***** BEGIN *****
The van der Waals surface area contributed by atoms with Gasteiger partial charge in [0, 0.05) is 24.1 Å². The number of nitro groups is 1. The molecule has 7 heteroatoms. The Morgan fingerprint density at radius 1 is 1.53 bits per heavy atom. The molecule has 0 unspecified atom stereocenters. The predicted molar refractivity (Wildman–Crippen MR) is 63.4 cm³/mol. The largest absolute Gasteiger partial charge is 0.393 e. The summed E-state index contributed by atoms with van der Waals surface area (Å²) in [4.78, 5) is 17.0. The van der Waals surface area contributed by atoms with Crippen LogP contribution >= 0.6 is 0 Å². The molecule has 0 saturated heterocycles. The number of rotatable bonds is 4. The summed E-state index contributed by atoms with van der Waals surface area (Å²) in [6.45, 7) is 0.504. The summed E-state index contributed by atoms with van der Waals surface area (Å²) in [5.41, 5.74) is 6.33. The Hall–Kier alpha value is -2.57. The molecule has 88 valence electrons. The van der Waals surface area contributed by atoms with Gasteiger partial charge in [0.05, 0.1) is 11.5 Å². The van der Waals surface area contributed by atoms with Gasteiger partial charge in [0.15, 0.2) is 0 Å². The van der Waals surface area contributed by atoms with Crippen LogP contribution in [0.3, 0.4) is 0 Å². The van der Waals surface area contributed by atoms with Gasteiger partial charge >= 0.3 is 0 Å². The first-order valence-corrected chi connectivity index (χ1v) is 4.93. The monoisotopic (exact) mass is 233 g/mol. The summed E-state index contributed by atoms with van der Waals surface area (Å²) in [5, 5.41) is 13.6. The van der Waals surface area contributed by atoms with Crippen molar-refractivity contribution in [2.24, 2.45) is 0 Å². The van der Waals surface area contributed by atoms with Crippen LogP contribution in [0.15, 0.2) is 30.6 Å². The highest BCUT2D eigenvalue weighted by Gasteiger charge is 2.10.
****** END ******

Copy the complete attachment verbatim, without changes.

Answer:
The van der Waals surface area contributed by atoms with Gasteiger partial charge in [0, 0.05) is 24.1 Å². The number of nitro groups is 1. The molecule has 7 heteroatoms. The Morgan fingerprint density at radius 1 is 1.53 bits per heavy atom. The molecule has 0 unspecified atom stereocenters. The predicted molar refractivity (Wildman–Crippen MR) is 63.4 cm³/mol. The largest absolute Gasteiger partial charge is 0.393 e. The summed E-state index contributed by atoms with van der Waals surface area (Å²) in [4.78, 5) is 17.0. The van der Waals surface area contributed by atoms with Crippen LogP contribution >= 0.6 is 0 Å². The molecule has 0 saturated heterocycles. The number of rotatable bonds is 4. The summed E-state index contributed by atoms with van der Waals surface area (Å²) in [6.45, 7) is 0.504. The summed E-state index contributed by atoms with van der Waals surface area (Å²) in [5.41, 5.74) is 6.33. The Hall–Kier alpha value is -2.57. The molecule has 88 valence electrons. The van der Waals surface area contributed by atoms with Gasteiger partial charge in [0.05, 0.1) is 11.5 Å². The van der Waals surface area contributed by atoms with Gasteiger partial charge in [0.15, 0.2) is 0 Å². The van der Waals surface area contributed by atoms with Crippen LogP contribution in [0.3, 0.4) is 0 Å². The van der Waals surface area contributed by atoms with Gasteiger partial charge >= 0.3 is 0 Å². The first-order valence-corrected chi connectivity index (χ1v) is 4.93. The monoisotopic (exact) mass is 233 g/mol. The summed E-state index contributed by atoms with van der Waals surface area (Å²) in [5, 5.41) is 13.6. The van der Waals surface area contributed by atoms with Crippen molar-refractivity contribution in [2.24, 2.45) is 0 Å². The van der Waals surface area contributed by atoms with Crippen LogP contribution in [0.15, 0.2) is 30.6 Å². The highest BCUT2D eigenvalue weighted by Gasteiger charge is 2.10.